How Does Vision Work?

Have you ever been on a long road trip with your family? It can be exciting to stop at interesting places along the way, but the hours spent on the highway between stops can become tedious.

Many children play games with their friends and family to pass the time. Have you ever played a game called “License Plate Bingo”? The goal is to spot as many different state license plates as possible during the journey.

Alternatively, you might prefer playing “I Spy.” One person says, “I spy with my little eye…something red!” and the others have to guess whether they are referring to a stop sign, a fire truck, a red Corvette, or something else entirely.

Playing “I Spy” makes you appreciate how incredible your eyes are. They can scan in all directions, quickly focusing on objects both near and far. They work tirelessly, allowing you to experience the world from the moment you wake up until you go to sleep.

But how exactly do our eyes enable us to see? What roles do the different parts of the eye play? And how do they perform tasks that even the most advanced cameras cannot?

Human vision is all about light. This may seem obvious, as it is nearly impossible to see in the dark. However, it is the light reflecting off objects and entering our eyes that allows us to see them.

When light reflects off an object in our field of vision and enters the eye, it first passes through a thin layer of tears that cover the eye’s clear outer layer, known as the cornea. The cornea helps to focus the light as it enters the eye.

Behind the cornea is a liquid called the aqueous humor, which maintains the proper pressure inside the eye. After passing through the aqueous humor, the light enters the pupil, the round opening in the colored part of our eye known as the iris.

The iris adjusts the size of the pupil to control the amount of light entering the eye. In the dark, the iris makes the pupil larger to allow more light in for better visibility. In bright light, the iris makes the pupil smaller to reduce the amount of light entering and protect the eye from damage.

Once the light passes through the pupil, it travels through the lens. The lens focuses the light onto the retina, which is located at the back of the eye. The retina can be compared to a movie theater screen or a camera film.

Ligaments inside the eye adjust the shape of the lens to ensure that the light is properly focused on the retina. However, some people may need additional assistance for their eyes. This is why some individuals wear glasses, which help to bend light so that it is perfectly focused on the retina.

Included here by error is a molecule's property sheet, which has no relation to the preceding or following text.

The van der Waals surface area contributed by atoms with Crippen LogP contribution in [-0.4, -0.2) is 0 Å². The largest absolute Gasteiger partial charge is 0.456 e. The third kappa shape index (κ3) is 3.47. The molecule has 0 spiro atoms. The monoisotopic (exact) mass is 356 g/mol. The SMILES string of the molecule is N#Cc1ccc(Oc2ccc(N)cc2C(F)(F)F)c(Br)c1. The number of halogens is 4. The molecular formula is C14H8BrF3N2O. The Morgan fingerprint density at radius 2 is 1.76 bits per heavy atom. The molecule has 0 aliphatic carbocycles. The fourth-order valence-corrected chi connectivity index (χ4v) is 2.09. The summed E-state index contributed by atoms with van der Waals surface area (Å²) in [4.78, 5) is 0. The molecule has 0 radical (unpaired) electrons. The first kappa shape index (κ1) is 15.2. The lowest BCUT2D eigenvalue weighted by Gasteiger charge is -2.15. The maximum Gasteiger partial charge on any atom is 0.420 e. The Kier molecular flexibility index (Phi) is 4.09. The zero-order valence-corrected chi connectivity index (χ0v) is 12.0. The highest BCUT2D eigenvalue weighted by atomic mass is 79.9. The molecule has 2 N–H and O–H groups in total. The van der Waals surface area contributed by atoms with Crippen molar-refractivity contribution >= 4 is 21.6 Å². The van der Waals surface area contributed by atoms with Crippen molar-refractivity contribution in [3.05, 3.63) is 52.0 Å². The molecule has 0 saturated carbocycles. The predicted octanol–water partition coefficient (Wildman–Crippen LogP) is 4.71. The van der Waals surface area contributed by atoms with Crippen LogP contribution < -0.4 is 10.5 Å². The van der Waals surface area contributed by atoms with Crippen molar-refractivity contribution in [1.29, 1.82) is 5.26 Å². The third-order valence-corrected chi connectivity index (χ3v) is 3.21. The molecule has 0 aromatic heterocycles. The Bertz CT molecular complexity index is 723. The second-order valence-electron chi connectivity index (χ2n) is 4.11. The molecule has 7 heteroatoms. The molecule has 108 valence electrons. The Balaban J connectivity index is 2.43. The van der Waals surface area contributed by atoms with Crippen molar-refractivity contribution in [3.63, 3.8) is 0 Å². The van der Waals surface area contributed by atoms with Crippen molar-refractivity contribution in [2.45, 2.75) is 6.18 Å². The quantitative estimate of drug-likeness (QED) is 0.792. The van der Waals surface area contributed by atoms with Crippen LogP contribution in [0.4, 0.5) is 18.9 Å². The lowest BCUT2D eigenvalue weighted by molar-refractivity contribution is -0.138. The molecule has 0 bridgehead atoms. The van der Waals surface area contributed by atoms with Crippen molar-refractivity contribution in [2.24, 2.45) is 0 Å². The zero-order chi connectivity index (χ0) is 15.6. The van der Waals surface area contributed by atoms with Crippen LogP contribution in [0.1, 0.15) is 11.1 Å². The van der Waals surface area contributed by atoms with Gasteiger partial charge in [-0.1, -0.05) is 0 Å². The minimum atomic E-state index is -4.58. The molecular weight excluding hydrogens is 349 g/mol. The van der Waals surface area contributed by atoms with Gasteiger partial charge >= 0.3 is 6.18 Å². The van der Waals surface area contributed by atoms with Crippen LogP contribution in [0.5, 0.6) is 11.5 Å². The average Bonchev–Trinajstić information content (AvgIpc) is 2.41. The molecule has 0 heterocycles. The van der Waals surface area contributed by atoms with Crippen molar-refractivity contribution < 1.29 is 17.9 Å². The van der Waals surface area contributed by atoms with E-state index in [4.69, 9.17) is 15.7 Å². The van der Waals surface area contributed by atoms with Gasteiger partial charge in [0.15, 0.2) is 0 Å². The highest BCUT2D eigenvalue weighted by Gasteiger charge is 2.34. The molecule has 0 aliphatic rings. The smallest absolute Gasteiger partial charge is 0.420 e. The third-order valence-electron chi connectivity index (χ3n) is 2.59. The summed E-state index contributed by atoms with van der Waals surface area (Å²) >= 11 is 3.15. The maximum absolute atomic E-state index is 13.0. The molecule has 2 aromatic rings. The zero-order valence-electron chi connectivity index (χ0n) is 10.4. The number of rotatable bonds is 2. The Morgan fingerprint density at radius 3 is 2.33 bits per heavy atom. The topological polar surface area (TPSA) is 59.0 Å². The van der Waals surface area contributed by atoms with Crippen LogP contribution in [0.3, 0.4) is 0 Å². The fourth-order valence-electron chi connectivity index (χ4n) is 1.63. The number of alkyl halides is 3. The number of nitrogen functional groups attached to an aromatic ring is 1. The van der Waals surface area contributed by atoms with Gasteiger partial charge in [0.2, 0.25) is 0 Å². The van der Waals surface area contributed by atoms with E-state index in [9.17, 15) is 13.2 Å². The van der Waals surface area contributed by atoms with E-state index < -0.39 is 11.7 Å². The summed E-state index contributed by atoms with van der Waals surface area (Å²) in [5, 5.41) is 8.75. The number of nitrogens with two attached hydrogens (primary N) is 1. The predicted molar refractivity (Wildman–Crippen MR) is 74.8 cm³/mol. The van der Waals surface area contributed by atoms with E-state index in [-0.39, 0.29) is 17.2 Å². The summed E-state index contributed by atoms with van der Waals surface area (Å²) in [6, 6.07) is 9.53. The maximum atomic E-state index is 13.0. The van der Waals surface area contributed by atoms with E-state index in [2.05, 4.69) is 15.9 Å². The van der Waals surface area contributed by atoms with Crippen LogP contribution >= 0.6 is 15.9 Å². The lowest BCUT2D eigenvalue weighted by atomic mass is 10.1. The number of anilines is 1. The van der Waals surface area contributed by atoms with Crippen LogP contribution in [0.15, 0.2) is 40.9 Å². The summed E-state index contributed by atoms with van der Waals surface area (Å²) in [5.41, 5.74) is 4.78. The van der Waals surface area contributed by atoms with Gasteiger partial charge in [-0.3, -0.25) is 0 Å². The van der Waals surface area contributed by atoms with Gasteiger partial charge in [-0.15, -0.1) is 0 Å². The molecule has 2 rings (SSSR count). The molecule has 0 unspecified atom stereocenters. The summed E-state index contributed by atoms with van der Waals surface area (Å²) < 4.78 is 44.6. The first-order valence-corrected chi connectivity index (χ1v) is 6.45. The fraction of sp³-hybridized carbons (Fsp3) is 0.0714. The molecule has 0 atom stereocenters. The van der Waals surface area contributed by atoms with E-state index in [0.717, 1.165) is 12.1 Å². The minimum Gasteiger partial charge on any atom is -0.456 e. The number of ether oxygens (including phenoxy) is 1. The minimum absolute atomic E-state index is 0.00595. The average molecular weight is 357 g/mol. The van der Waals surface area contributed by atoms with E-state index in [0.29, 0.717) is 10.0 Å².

When light reaches the retina, it activates photoreceptor cells called rods and cones. These specialized nerve cells convert light into electrochemical signals, which then travel along the optic nerve to the brain.

The image that the brain receives from the eyes is actually upside-down. However, as the brain processes the image, it turns it around so that we perceive objects as they truly are.

Although the process may appear simple, the coordination of all the different components of the eye, including the optic nerve and the brain, requires numerous adjustments that occur in milliseconds as we look around.

If you consider everything that is happening when you look at something as small as a human hair and then gaze into the sky at something as large and distant as the Moon, you will realize the incredible nature of your eyes!

Give it a Try

Are you prepared to DISCOVER what else you can learn about your eyes? Enlist the help of a friend or family member to explore the following activities:

  • Do you have any idea how remarkable your eyes are? Expand your knowledge by visiting National Geographic to explore Your Amazing Eyes! Take note of at least three interesting facts that you learn and share them with a friend or family member.
  • Have you ever pondered what it would be like if you were unable to see? How would your life differ? Use a bandana to create a blindfold and wear it around the house for a few minutes. What do you believe you would miss the most about not being able to see? Discuss your thoughts with a friend or family member.
  • We are accustomed to having our eyes open for most of the day. However, you can have fun and learn fascinating things even with your eyes closed. Take a look at Top 10 Things To Do with Your Eyes Closed to try out various activities that will teach you more about your incredible eyes!

Sources of Wonder


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